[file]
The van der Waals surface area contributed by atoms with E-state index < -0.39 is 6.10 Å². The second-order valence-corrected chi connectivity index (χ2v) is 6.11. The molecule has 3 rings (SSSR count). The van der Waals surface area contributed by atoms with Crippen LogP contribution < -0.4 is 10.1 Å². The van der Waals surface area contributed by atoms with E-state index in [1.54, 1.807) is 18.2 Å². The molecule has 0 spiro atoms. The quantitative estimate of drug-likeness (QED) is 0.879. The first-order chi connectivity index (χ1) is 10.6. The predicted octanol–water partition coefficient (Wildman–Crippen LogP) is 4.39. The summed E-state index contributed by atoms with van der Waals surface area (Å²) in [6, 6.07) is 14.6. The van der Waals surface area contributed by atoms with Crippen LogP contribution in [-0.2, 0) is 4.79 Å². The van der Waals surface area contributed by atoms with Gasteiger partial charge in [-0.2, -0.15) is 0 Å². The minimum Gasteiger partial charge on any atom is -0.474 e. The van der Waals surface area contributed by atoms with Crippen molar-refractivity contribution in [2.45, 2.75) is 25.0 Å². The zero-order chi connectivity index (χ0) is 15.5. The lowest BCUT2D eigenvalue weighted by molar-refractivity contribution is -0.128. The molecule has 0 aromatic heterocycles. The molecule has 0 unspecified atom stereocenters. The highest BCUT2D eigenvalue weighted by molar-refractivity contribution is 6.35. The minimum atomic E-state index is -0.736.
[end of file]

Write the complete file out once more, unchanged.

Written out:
The van der Waals surface area contributed by atoms with E-state index < -0.39 is 6.10 Å². The second-order valence-corrected chi connectivity index (χ2v) is 6.11. The molecule has 3 rings (SSSR count). The van der Waals surface area contributed by atoms with Crippen LogP contribution < -0.4 is 10.1 Å². The van der Waals surface area contributed by atoms with E-state index in [1.54, 1.807) is 18.2 Å². The molecule has 0 spiro atoms. The quantitative estimate of drug-likeness (QED) is 0.879. The first-order chi connectivity index (χ1) is 10.6. The predicted octanol–water partition coefficient (Wildman–Crippen LogP) is 4.39. The summed E-state index contributed by atoms with van der Waals surface area (Å²) in [6, 6.07) is 14.6. The van der Waals surface area contributed by atoms with Crippen LogP contribution in [-0.2, 0) is 4.79 Å². The van der Waals surface area contributed by atoms with Gasteiger partial charge in [-0.2, -0.15) is 0 Å². The minimum Gasteiger partial charge on any atom is -0.474 e. The van der Waals surface area contributed by atoms with Crippen molar-refractivity contribution in [2.45, 2.75) is 25.0 Å². The zero-order chi connectivity index (χ0) is 15.5. The lowest BCUT2D eigenvalue weighted by molar-refractivity contribution is -0.128. The molecule has 0 aromatic heterocycles. The molecule has 0 unspecified atom stereocenters. The highest BCUT2D eigenvalue weighted by molar-refractivity contribution is 6.35. The minimum atomic E-state index is -0.736.